• Nassau harbour breakwater repairs now ‘imperative’
• Container port chief: Needs to be high-priority item
• Woes will impact Nassau Cruise Port, The Pointe
By NEIL HARTNELL
Tribune Business Editor
The Nassau Container Port’s top executive yesterday called for long-needed repairs to the harbour’s breakwaters to become a high-priority item given the “grave bearing” for shipping safety.
Dion Bethell, Arawak Port Development Company’s (APD) president and chief financial officer, told Tribune Business that it planned to “resubmit” to the Government a shortlist of two firms that could examine the extent of the breakwaters’ erosion and determine the multi-million repair/replacement costs.
Speaking after the BISX-listed port owner/operator said action was “imperative” in its just-released annual report, Mr Bethell explained that the Nassau harbour safeguards - which have been in place since Majority Rule some 54 years ago - are “no longer able to absorb the energy from the ocean” especially at high tide or during rough weather.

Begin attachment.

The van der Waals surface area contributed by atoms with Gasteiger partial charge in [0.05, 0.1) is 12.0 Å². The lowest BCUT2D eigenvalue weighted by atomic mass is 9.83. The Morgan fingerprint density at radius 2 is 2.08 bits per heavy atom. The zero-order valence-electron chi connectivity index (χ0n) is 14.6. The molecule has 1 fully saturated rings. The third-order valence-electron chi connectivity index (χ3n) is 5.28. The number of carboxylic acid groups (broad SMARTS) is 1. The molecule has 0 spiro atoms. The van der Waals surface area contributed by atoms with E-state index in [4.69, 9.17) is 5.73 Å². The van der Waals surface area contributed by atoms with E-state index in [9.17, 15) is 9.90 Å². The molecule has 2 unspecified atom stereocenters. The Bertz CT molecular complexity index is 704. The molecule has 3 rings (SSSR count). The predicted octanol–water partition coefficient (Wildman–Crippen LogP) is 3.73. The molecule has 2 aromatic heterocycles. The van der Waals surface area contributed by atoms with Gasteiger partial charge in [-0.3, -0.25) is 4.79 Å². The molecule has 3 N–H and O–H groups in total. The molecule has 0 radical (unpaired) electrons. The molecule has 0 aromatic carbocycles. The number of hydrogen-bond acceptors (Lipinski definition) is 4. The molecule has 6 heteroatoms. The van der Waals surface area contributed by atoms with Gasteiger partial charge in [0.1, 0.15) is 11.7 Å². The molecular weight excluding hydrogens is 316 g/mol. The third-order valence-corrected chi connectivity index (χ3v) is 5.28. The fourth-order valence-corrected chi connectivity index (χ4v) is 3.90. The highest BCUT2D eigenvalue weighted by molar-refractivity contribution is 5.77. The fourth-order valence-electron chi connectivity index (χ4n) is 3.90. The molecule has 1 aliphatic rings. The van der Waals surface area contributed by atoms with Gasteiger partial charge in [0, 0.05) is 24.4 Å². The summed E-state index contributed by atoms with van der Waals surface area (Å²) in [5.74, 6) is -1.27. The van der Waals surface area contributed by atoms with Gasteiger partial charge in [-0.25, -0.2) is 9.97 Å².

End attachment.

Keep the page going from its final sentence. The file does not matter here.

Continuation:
This impacts “the channel” cargo vessels use to access Nassau’s major commercial shipping port, and complicates the work of APD staff, service providers and ship’s crew in unloading and working on the boat.
Mr Bethell said the “roll”, or pitch, of cargo vessels in such circumstances can be between “six to ten feet up and down”, which is “very unforgiving” on APD’s cranes and other equipment and results in significant wear and tear.
While vessels can still safely enter and exit the Arawak Cay-based port, he added that APD “won’t compromise” on safety. And Mr Bethell said the cargo port operator is not the only major entity impacted by the breakwater deterioration, adding that both the new $250m Nassau Cruise Port and The Pointe will feel the lack of protection as well.
APD, in its 2021 annual report to shareholders, said: “APD will continue to work with the Government to develop a plan for the restoration of the breakwater at the entrance of the Nassau Harbour and bordering Nassau Container Port, which government will support.